Galactic cosmic radiation remains a troubling impediment to a sustained human presence in space.
This unresolved problem is starting to get a bit urgent, with NASA’s Artemis Moon landing scheduled for 2024, along with promises of crewed missions to Mars and the establishment of Martian colonies. A 360-day round trip to the Red Planet, for example, would expose unprotected astronauts to two-thirds of their allowable lifetime exposure, or 662 mSv, making them vulnerable to numerous health risks, including fatal cancers.
Scientists and engineers have proposed various solutions to address the problem, including a Star Trek-like deflector shield and a proposal to manufacture radiation-shielding bricks from the dusty Martian regolith.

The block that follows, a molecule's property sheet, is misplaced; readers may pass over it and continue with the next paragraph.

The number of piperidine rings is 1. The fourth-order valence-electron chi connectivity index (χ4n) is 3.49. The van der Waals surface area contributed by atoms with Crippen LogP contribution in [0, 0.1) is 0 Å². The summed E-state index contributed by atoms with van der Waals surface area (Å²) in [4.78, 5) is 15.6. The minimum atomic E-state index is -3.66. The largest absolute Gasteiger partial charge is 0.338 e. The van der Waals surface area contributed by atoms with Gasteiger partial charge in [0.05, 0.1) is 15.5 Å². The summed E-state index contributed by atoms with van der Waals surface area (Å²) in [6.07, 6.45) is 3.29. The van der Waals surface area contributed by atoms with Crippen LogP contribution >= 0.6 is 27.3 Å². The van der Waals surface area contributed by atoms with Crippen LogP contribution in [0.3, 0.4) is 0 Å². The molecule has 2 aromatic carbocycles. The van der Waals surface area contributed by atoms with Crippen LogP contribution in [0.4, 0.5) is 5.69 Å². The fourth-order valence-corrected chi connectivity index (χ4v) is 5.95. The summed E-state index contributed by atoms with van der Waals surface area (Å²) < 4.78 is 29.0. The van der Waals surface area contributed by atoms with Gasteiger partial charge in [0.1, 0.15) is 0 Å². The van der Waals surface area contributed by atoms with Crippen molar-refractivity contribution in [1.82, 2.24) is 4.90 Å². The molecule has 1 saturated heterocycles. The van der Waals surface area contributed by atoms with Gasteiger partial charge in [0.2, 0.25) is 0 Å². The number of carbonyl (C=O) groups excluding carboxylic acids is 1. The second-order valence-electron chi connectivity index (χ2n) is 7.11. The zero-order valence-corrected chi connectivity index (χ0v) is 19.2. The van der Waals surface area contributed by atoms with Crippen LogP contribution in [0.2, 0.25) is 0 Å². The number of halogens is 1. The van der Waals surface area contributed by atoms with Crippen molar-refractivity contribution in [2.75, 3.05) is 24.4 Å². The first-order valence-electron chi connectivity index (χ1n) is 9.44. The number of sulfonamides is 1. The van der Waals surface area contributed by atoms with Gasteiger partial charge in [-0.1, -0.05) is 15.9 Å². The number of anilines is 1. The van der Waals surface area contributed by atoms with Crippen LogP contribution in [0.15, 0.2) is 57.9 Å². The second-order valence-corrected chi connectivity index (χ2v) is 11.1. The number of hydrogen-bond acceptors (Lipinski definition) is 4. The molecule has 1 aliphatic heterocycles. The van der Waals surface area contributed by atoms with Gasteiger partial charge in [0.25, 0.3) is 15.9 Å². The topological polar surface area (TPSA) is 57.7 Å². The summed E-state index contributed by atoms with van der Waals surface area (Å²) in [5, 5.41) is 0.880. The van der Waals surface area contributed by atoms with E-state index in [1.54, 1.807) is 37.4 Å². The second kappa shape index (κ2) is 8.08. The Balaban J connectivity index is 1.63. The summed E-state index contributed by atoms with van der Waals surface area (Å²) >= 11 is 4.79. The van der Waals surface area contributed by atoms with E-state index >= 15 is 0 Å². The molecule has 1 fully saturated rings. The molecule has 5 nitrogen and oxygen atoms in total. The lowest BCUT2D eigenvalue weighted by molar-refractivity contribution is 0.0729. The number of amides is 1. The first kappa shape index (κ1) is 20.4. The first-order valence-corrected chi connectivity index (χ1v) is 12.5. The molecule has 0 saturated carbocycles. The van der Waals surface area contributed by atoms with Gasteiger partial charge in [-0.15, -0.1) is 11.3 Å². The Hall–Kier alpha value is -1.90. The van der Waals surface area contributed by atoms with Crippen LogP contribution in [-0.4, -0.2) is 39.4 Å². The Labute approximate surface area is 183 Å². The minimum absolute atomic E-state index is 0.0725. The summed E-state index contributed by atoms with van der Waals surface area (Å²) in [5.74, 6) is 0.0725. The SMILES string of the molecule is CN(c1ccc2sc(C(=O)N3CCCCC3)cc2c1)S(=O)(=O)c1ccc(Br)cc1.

But as new research uploaded to the preprint bioRxiv points out, a ready-made solution may already exist in the form of an extremophile fungus known as Cladosporium sphaerospermum.
Scientists first discovered this organism back in 1886, and it has been found growing in radioactive environments, including the cooling pools of the damaged Chernobyl nuclear plant, where radiation levels are three to five orders of magnitude higher than normal background levels.
The researchers hypothesize that a fungal lawn measuring 8.2 inches (21 centimeters) thick could “could largely negate the annual dose-equivalent of the radiation environment on the surface of Mars,” as they wrote in the study. C. sphaerospermum is thus… a promising candidate for protecting astronauts against galactic cosmic radiation, they write.